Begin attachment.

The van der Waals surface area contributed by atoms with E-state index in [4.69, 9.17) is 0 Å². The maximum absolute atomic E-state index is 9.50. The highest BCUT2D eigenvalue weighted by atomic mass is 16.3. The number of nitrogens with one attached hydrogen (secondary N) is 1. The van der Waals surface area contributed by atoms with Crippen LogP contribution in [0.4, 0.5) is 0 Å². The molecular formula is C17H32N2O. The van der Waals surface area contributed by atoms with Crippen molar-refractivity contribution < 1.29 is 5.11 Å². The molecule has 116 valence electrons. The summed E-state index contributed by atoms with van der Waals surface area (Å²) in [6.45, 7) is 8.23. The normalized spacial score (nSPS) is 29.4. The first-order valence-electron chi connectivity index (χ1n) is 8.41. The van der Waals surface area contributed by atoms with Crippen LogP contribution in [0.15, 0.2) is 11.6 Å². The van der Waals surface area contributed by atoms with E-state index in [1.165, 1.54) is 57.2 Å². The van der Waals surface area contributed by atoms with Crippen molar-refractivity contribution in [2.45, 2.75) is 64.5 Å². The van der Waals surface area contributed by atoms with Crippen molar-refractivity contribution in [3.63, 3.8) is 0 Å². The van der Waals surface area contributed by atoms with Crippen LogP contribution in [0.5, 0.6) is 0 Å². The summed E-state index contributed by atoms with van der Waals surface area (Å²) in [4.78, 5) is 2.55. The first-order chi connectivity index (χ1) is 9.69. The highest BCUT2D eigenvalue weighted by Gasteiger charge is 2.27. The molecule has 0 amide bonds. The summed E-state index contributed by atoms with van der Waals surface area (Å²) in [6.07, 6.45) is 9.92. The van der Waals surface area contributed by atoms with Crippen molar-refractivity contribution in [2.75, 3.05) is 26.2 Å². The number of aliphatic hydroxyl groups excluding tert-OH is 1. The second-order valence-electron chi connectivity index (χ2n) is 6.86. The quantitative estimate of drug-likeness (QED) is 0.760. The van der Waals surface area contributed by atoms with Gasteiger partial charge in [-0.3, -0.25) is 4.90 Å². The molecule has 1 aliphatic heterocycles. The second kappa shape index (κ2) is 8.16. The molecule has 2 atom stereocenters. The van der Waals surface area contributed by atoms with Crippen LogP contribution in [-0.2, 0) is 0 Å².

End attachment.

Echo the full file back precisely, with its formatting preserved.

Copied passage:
The van der Waals surface area contributed by atoms with E-state index in [4.69, 9.17) is 0 Å². The maximum absolute atomic E-state index is 9.50. The highest BCUT2D eigenvalue weighted by atomic mass is 16.3. The number of nitrogens with one attached hydrogen (secondary N) is 1. The van der Waals surface area contributed by atoms with Crippen LogP contribution in [0.4, 0.5) is 0 Å². The molecular formula is C17H32N2O. The van der Waals surface area contributed by atoms with Crippen molar-refractivity contribution < 1.29 is 5.11 Å². The molecule has 116 valence electrons. The summed E-state index contributed by atoms with van der Waals surface area (Å²) in [6.45, 7) is 8.23. The normalized spacial score (nSPS) is 29.4. The first-order valence-electron chi connectivity index (χ1n) is 8.41. The van der Waals surface area contributed by atoms with Crippen LogP contribution in [0.15, 0.2) is 11.6 Å². The van der Waals surface area contributed by atoms with E-state index in [1.165, 1.54) is 57.2 Å². The van der Waals surface area contributed by atoms with Crippen molar-refractivity contribution in [2.45, 2.75) is 64.5 Å². The van der Waals surface area contributed by atoms with Crippen molar-refractivity contribution in [3.63, 3.8) is 0 Å². The van der Waals surface area contributed by atoms with Crippen LogP contribution in [0.5, 0.6) is 0 Å². The summed E-state index contributed by atoms with van der Waals surface area (Å²) in [4.78, 5) is 2.55. The first-order chi connectivity index (χ1) is 9.69. The highest BCUT2D eigenvalue weighted by Gasteiger charge is 2.27. The molecule has 0 amide bonds. The summed E-state index contributed by atoms with van der Waals surface area (Å²) in [6.07, 6.45) is 9.92. The van der Waals surface area contributed by atoms with Crippen molar-refractivity contribution in [2.75, 3.05) is 26.2 Å². The number of aliphatic hydroxyl groups excluding tert-OH is 1. The second-order valence-electron chi connectivity index (χ2n) is 6.86. The quantitative estimate of drug-likeness (QED) is 0.760. The van der Waals surface area contributed by atoms with Gasteiger partial charge in [-0.3, -0.25) is 4.90 Å². The molecule has 1 aliphatic heterocycles. The second kappa shape index (κ2) is 8.16. The molecule has 2 atom stereocenters. The van der Waals surface area contributed by atoms with Crippen LogP contribution in [-0.2, 0) is 0 Å².